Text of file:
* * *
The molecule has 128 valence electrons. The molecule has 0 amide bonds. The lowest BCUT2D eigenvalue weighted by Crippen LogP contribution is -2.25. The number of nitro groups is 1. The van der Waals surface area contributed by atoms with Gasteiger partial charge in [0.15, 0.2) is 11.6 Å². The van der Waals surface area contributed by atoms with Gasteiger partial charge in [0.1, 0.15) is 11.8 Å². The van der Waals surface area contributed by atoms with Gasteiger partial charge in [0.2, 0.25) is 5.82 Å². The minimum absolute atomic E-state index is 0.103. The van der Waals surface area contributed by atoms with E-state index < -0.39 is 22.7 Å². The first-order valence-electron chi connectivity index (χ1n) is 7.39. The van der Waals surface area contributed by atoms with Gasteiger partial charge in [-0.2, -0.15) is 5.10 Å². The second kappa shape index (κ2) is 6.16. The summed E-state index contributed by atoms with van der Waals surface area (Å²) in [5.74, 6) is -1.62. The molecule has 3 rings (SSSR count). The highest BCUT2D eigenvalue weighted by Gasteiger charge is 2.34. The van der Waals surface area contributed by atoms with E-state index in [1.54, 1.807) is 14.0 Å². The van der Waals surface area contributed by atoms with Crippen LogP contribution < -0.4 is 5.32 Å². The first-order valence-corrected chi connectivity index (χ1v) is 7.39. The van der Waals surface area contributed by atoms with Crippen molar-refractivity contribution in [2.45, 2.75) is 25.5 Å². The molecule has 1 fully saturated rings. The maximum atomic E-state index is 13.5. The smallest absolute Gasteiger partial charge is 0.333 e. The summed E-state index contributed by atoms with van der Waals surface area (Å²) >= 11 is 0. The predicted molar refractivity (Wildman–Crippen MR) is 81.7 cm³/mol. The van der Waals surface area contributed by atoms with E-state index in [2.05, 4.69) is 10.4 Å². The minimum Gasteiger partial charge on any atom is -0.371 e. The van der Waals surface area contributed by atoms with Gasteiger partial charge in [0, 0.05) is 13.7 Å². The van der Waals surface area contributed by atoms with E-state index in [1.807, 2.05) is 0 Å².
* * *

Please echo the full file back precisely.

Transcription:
The molecule has 128 valence electrons. The molecule has 0 amide bonds. The lowest BCUT2D eigenvalue weighted by Crippen LogP contribution is -2.25. The number of nitro groups is 1. The van der Waals surface area contributed by atoms with Gasteiger partial charge in [0.15, 0.2) is 11.6 Å². The van der Waals surface area contributed by atoms with Gasteiger partial charge in [0.1, 0.15) is 11.8 Å². The van der Waals surface area contributed by atoms with Gasteiger partial charge in [0.2, 0.25) is 5.82 Å². The minimum absolute atomic E-state index is 0.103. The van der Waals surface area contributed by atoms with E-state index < -0.39 is 22.7 Å². The first-order valence-electron chi connectivity index (χ1n) is 7.39. The van der Waals surface area contributed by atoms with Gasteiger partial charge in [-0.2, -0.15) is 5.10 Å². The second kappa shape index (κ2) is 6.16. The summed E-state index contributed by atoms with van der Waals surface area (Å²) in [5.74, 6) is -1.62. The molecule has 3 rings (SSSR count). The highest BCUT2D eigenvalue weighted by Gasteiger charge is 2.34. The van der Waals surface area contributed by atoms with E-state index in [1.54, 1.807) is 14.0 Å². The van der Waals surface area contributed by atoms with Crippen LogP contribution < -0.4 is 5.32 Å². The first-order valence-corrected chi connectivity index (χ1v) is 7.39. The van der Waals surface area contributed by atoms with Crippen molar-refractivity contribution in [2.45, 2.75) is 25.5 Å². The molecule has 1 fully saturated rings. The maximum atomic E-state index is 13.5. The smallest absolute Gasteiger partial charge is 0.333 e. The summed E-state index contributed by atoms with van der Waals surface area (Å²) >= 11 is 0. The predicted molar refractivity (Wildman–Crippen MR) is 81.7 cm³/mol. The van der Waals surface area contributed by atoms with E-state index in [2.05, 4.69) is 10.4 Å². The minimum Gasteiger partial charge on any atom is -0.371 e. The van der Waals surface area contributed by atoms with Gasteiger partial charge in [0, 0.05) is 13.7 Å². The van der Waals surface area contributed by atoms with E-state index in [1.807, 2.05) is 0 Å².